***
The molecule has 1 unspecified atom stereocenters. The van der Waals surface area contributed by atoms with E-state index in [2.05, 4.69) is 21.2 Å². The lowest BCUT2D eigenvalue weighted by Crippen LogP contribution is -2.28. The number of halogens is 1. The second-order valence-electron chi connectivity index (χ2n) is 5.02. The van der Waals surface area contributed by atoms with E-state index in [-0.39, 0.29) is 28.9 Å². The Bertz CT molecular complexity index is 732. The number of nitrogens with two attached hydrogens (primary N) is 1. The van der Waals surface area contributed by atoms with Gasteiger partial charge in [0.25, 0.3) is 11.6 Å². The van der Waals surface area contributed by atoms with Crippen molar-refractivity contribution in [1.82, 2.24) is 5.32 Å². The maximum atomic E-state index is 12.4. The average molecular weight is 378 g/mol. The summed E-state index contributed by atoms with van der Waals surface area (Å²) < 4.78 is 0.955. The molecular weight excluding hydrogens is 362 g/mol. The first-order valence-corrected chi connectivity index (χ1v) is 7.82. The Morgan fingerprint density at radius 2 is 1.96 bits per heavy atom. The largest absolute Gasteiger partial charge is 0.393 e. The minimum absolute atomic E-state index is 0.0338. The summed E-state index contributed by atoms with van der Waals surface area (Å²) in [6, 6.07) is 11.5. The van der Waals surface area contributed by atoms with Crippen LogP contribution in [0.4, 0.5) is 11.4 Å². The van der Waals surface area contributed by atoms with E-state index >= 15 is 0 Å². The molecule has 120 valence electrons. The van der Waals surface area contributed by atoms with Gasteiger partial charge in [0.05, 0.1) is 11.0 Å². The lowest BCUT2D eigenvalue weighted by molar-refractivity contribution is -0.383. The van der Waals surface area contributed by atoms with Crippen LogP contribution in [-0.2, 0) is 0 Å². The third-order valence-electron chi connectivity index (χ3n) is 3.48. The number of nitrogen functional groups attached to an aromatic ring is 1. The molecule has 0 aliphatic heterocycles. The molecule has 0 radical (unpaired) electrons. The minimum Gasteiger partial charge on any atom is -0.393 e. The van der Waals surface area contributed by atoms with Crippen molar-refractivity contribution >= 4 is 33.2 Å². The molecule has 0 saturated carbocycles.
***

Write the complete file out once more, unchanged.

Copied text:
The molecule has 1 unspecified atom stereocenters. The van der Waals surface area contributed by atoms with E-state index in [2.05, 4.69) is 21.2 Å². The lowest BCUT2D eigenvalue weighted by Crippen LogP contribution is -2.28. The number of halogens is 1. The second-order valence-electron chi connectivity index (χ2n) is 5.02. The van der Waals surface area contributed by atoms with E-state index in [-0.39, 0.29) is 28.9 Å². The Bertz CT molecular complexity index is 732. The number of nitrogens with two attached hydrogens (primary N) is 1. The van der Waals surface area contributed by atoms with Gasteiger partial charge in [0.25, 0.3) is 11.6 Å². The van der Waals surface area contributed by atoms with Crippen molar-refractivity contribution in [1.82, 2.24) is 5.32 Å². The maximum atomic E-state index is 12.4. The average molecular weight is 378 g/mol. The summed E-state index contributed by atoms with van der Waals surface area (Å²) < 4.78 is 0.955. The molecular weight excluding hydrogens is 362 g/mol. The first-order valence-corrected chi connectivity index (χ1v) is 7.82. The Morgan fingerprint density at radius 2 is 1.96 bits per heavy atom. The largest absolute Gasteiger partial charge is 0.393 e. The minimum absolute atomic E-state index is 0.0338. The summed E-state index contributed by atoms with van der Waals surface area (Å²) in [6, 6.07) is 11.5. The van der Waals surface area contributed by atoms with Crippen LogP contribution in [0.4, 0.5) is 11.4 Å². The van der Waals surface area contributed by atoms with E-state index >= 15 is 0 Å². The molecule has 120 valence electrons. The van der Waals surface area contributed by atoms with Gasteiger partial charge in [0.05, 0.1) is 11.0 Å². The lowest BCUT2D eigenvalue weighted by molar-refractivity contribution is -0.383. The van der Waals surface area contributed by atoms with Crippen LogP contribution in [-0.2, 0) is 0 Å². The third-order valence-electron chi connectivity index (χ3n) is 3.48. The number of nitrogen functional groups attached to an aromatic ring is 1. The molecule has 0 aliphatic heterocycles. The molecule has 0 radical (unpaired) electrons. The minimum Gasteiger partial charge on any atom is -0.393 e. The van der Waals surface area contributed by atoms with Crippen molar-refractivity contribution >= 4 is 33.2 Å². The molecule has 0 saturated carbocycles.